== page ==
Every track I’ve listened to for the past 6+ years I have thought about stealing something. I’ve trained my ears to become fine-tuned stealing machines (yes, I’m aware that sounds super-corny). But if I’m still being honest, I don’t give two fucks. Naked kick drum? Grabbing that. Empty drum fill? Swiped. A lonely bass note? Definitely taking that.
Once I’ve got the sample, I do everything I can to incorporate and transition it into my sound – I layer it, process it, warp it, distort it, eq it, etc. and then it becomes my own. I’ve done this in almost every commercially released track I’ve ever created.
2. Sample a Loop…
The start and end of almost every single dance-floor ready track has some dry percussion. Next time you are struggling to get a vibe going with your song, simply cut a bit of that intro or outro and place it directly into your song. Sure, you can EQ out the low end, but you don’t always have to. If you’re worried about copyright, well….you can always replace it later.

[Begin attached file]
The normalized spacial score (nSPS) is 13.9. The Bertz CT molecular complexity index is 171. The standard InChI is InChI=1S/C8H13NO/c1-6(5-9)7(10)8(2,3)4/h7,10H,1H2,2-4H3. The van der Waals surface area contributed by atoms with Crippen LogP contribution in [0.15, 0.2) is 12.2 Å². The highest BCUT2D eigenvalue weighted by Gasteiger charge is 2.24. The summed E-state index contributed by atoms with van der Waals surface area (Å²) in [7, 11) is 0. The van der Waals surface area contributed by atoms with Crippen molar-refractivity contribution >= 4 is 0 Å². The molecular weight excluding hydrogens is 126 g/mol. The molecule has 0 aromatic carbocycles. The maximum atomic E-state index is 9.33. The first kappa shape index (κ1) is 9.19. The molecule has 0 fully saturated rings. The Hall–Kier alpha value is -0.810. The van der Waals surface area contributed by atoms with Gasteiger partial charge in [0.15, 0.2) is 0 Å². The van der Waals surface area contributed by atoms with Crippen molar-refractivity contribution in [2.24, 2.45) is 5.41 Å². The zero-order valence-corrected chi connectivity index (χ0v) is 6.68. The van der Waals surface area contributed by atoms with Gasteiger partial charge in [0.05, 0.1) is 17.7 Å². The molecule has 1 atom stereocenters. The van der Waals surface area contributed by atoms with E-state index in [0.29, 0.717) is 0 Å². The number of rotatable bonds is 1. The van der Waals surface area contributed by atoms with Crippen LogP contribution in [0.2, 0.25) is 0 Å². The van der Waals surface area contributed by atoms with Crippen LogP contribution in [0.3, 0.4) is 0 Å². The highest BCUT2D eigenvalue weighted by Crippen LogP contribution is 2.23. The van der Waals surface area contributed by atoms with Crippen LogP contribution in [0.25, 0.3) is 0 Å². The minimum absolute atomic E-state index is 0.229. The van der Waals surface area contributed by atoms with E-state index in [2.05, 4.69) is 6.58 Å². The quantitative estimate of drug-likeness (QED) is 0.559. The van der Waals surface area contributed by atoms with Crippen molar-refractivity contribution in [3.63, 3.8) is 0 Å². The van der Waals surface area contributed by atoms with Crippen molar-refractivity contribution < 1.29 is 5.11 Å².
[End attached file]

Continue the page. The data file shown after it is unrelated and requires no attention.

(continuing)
3. Steal a Chord Rhythm…
Ever hear the groove or stab pattern of some chords and just think, damn – I wish I had thought of that? Well, try stealing the rhythm as a starting point. You can swap out the chords, replace the melody, use new percussive sounds – and I’ll almost guarantee that no one will ever notice where the idea started from.
“It is better to take what does not belong to you than to let it lie around neglected.” – Mark Twain